"I'll never get used to this."

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Before we saw this, some of our readers wrote to us to say it was fantastic. Some of them wrote to say it was rubbish. And you know what? All of them were right.

For the first twentysomething minutes, it scarcely puts a foot wrong. The opening scene, with the still-visible Bad Wolf and Rose's telling response of "Bye" to Mickey's "I love you", sets the scene nicely, and the Doctor and Rose's joy in each other's company is beautifully judged. It's easy for that kind of stuff to be a bit squirmy (it often was with the Ninth Doctor), but here it seems totally natural.

And aside from the horrific matte paintings, the New Earth hospital's an intriguing setup. The Sisters of Plenitude look absolutely astonishing, the Face of Boe's a welcome return visitor, and the disinfection sequence is 24-carat comedy gold. In fact, there are hilarious lines aplenty in here – we love the Doctor’s “Think of what you look like to them - all pink and yellow” and Cassandra’s “What do you think I’m going to do? Flap you to death?”. David Tennant fully lives up to the potential he showed in The Christmas Invasion, and is without question the Doctor in a way Christopher Eccleston never managed. (And thank God for an actor who can do comedy. It makes all the difference.) We weren't all that jazzed to see Cassandra again - it seemed to us that whatever interest she had was fully used up in The End Of The World - but Zoe Wanamaker is so bloody good at it that we were prepared to make an exception.

Then Rose meets Cassandra, and things plummet downhill like a luge on a glacier.

It's not that it's uniformly terrible from there on in: in fact, there are a lot of good things. Billie Piper does a bang-up job as Cassandra: we didn't know she, er, had it in her. We said in our review of the previous series finale that we hoped Rose would have new things to do this series, and so far, Russell T Davies has answered our plea with a vengeance.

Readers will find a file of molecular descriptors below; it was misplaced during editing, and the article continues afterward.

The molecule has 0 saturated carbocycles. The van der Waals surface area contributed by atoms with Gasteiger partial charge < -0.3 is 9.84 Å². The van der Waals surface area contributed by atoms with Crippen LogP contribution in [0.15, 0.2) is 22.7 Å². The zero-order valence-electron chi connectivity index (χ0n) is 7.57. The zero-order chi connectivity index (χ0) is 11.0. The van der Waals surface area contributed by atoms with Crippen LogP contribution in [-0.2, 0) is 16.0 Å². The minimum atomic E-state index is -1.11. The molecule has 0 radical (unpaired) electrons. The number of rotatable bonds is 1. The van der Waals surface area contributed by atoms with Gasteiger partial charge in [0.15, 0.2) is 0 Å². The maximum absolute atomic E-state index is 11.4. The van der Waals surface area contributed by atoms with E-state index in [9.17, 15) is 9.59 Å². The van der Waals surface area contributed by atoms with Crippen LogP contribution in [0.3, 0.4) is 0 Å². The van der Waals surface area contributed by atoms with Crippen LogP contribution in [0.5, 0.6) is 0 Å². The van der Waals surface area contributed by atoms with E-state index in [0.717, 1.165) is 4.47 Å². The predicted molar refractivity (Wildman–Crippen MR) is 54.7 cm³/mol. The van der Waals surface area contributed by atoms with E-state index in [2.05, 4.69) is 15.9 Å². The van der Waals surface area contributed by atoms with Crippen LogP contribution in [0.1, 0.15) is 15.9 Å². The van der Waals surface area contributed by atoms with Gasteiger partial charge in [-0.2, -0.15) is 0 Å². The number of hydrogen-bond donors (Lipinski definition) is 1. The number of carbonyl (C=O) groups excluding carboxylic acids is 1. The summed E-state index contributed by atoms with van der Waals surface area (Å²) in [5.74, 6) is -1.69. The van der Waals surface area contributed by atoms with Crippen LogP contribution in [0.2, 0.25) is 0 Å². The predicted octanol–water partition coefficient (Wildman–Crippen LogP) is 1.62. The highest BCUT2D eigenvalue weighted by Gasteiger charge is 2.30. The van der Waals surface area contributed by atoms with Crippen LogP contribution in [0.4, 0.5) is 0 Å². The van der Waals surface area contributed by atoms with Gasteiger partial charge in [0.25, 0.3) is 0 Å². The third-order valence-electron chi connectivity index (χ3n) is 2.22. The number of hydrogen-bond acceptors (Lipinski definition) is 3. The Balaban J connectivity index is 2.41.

Aside from the sections where he appears to be channelling Kenneth Williams, the Doctor's also amazing, dazzling us with one emotion after another while staying believably Doctorish. His rage, his concern, his quips all hit exactly the right note, and he's as proactive as all get-out. Love it. (Special big ups to both Russell T Davies and to David Tennant for the way the Doctor handles The Kiss: it couldn't be more perfect. Compare that with the dreadful car-crash train-wreck kiss in the Eighth Doctor Movie: see, if it's done right, the Doctor can survive a kiss without bringing the franchise down around his ears.)

And there are some good ideas too: the question of whether force-grown humans are "real" humans is without doubt a Big Worthy Weighty Theme, as is the question of the ethics of experimentation for medical research. (Hey, Kazuo Ishiguro used similar material for Never Let Me Go, and he got a Booker nomination, so this must be quality stuff.) The idea of curing rather than killing zombies, too, is uniquely Doctorly.

But it's not what you've got, it's what you do with it.

Like anyone with a smidgen of taste and discernment, we’re Avengers fans. And the thing about The Avengers, see, is that the characters are utterly awesome (Steed, if you’re reading this, call us! Yes, we are free on Saturday night) and the direction is ultimately styly: forty years on, those things stand up as well as ever. What lets The Avengers down, though, is the plotting: the plots are as full of holes as your granny’s lace tablecloth. Most of the time, if you think about them for more than half a second, they just don’t make sense.

Is this sounding familiar at all?

That, alas, is the problem with New Earth. The Doctor and Rose are irreproachably brilliant, and the secondary characters are great too. The direction might not be as cool as in the Avengers, but it makes up for it with some slammin’ special effects and makeup. The plot, though. Uh.